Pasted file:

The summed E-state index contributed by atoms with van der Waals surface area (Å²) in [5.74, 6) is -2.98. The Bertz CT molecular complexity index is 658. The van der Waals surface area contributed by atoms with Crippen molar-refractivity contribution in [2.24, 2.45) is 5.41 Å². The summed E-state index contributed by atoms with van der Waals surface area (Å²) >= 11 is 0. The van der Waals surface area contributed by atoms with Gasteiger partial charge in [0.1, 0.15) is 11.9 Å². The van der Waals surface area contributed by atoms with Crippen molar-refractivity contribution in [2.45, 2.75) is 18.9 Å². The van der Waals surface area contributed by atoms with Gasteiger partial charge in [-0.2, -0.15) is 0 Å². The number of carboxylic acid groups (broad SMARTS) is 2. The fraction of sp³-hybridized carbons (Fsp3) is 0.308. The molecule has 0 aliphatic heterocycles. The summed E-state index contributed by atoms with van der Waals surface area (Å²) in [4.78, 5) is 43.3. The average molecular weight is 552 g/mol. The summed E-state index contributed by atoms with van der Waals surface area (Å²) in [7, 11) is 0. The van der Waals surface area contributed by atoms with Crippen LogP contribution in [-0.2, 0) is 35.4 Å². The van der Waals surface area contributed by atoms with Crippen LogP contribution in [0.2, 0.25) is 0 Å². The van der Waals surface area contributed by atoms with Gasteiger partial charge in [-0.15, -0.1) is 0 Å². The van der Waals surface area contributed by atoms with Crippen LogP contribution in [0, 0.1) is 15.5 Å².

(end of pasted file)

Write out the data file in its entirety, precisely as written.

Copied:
The summed E-state index contributed by atoms with van der Waals surface area (Å²) in [5.74, 6) is -2.98. The Bertz CT molecular complexity index is 658. The van der Waals surface area contributed by atoms with Crippen molar-refractivity contribution in [2.24, 2.45) is 5.41 Å². The summed E-state index contributed by atoms with van der Waals surface area (Å²) >= 11 is 0. The van der Waals surface area contributed by atoms with Gasteiger partial charge in [0.1, 0.15) is 11.9 Å². The van der Waals surface area contributed by atoms with Crippen molar-refractivity contribution in [2.45, 2.75) is 18.9 Å². The van der Waals surface area contributed by atoms with Gasteiger partial charge in [-0.2, -0.15) is 0 Å². The number of carboxylic acid groups (broad SMARTS) is 2. The fraction of sp³-hybridized carbons (Fsp3) is 0.308. The molecule has 0 aliphatic heterocycles. The summed E-state index contributed by atoms with van der Waals surface area (Å²) in [4.78, 5) is 43.3. The average molecular weight is 552 g/mol. The summed E-state index contributed by atoms with van der Waals surface area (Å²) in [7, 11) is 0. The van der Waals surface area contributed by atoms with Crippen LogP contribution in [-0.2, 0) is 35.4 Å². The van der Waals surface area contributed by atoms with Crippen LogP contribution in [0.2, 0.25) is 0 Å². The van der Waals surface area contributed by atoms with Gasteiger partial charge in [-0.15, -0.1) is 0 Å². The van der Waals surface area contributed by atoms with Crippen LogP contribution in [0, 0.1) is 15.5 Å².